How to Become a Conservationist
How would you like to take your love of nature and animals and make it into a career? Conservationists are scientifically trained experts who use their knowledge to help advocate for the environment and its species. They also promote awareness for the protection of wildlife with the hopes of reducing extinctions or reduced populations of threatened species.
Conservationists can work for a variety of organizations such as nonprofits. However, the majority of these scientists work for Local, State or Federal governments. Conservationists direct companies or entities that use the earth's natural resources in order to farm, make consumer products or build developments. Conservationists oversee how the land is being used or how it is being developed.
Some Conservationists help educate landowners about the healthy use and management of their land sometimes creating a program for them to follow. Their goal is to show landowners that their land can remain healthy but can still be productive for farming or similar uses. Conservationists can also help with the restoration or conservation of public or private land.
Conservationists have the goal of protecting the environment. Someone who wants to become a Conservationist should have a passion for nature as well as great communication skills, should enjoy the outdoors, have the ability to be active as this type of job requires a lot of walking and should be open to relocating where their ideas and passion are needed to help protect the environment.
Conservationist Scientists can specialize in one of several areas. These specializations include:
- Soil conservation
- Water conservation
- Urban forestry
- Pest management
- Native Species
- Forest Economics
Education Requirements to Become a Conservationist
Competition is high in this field. A candidate can find a government job with some experience and a few years of college. But in order to become a Conservationist and get hired more quickly, interested students must complete a minimum of a Bachelor's Degree which typically takes four years to complete. Candidates will need to study in Rangeland Management, Agricultural Science, Natural Resource Management, Environmental Sciences or any other related field.
Some educational institutions require students to complete a training session in field work in order to gain experience and have exposure to the type of work they will seek. The field sessions required by the school can either be run by the school itself or by a Federal or State government as well as a private organization.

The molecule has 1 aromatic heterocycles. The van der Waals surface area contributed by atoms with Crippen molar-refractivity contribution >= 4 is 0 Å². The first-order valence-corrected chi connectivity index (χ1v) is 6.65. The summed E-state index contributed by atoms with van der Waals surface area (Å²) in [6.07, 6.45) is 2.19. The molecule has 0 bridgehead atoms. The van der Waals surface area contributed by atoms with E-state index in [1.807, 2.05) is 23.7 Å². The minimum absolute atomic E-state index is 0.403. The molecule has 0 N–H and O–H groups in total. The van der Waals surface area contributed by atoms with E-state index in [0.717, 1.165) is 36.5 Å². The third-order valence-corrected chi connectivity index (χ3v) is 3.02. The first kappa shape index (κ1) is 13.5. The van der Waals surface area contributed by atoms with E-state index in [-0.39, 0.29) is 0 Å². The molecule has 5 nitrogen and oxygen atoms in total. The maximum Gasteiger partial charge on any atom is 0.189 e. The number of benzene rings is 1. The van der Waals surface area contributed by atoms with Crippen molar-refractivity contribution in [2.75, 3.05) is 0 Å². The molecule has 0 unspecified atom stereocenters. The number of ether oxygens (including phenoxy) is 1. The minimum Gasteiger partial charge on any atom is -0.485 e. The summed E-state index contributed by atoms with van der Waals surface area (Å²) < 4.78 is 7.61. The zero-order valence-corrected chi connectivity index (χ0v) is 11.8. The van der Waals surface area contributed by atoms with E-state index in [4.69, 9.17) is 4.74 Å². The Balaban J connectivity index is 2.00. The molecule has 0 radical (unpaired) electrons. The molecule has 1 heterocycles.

If a candidate wants to perform research once they become a Conservationist, they must continue their education to acquire a Master's Degree.
Conservationist Job Description
Conservationists use their scientific knowledge to develop and implement several strategies in order to preserve the environment. Their purpose is to manage, protect and improve the environment with the additional goal of protecting all its inhabitants.
These professionals can work in a variety of industries including federal, state or local governments, nonprofit organizations or private corporations. Working conditions vary between sectors and specialties. Some Conservation Scientists work in an office setting while others perform their job doing fieldwork.
They help protect and preserve the environment by fulfilling specific roles. Some of those common tasks are listed below:
- Brainstorm land improvement techniques that also preserve it
- Teach farm owners and workers to improve agricultural processes while still controlling erosion
- Teach local communities about the environment they live in and the importance of preserving it
- Soil Conservationists help farmers with erosion problems and teach them ways to prevent it
Conservationists work with and teach people who use land and the environment to make a living while simultaneously preventing the destruction of it. They teach them how to use the land in an efficient manner while still providing advice on how to preserve it.
People who are interested in protecting the environment may look into similar and related careers to pursue their career goals. Some related careers are listed below:
Conservationist Salary and Career Path
Salary and wages depends on the specialty and sector a Conservation Scientist goes into. The average median wage for all Conservation Scientists in 2008 was approximately $58,700 per year. The salary range for this profession is $35,200 to $87,000 annually. In addition, Conservation Scientists who work for government entities or large companies typically have better benefits than those who work for smaller organizations.
*Salary Information provided by the Bureau Of Labor Statistics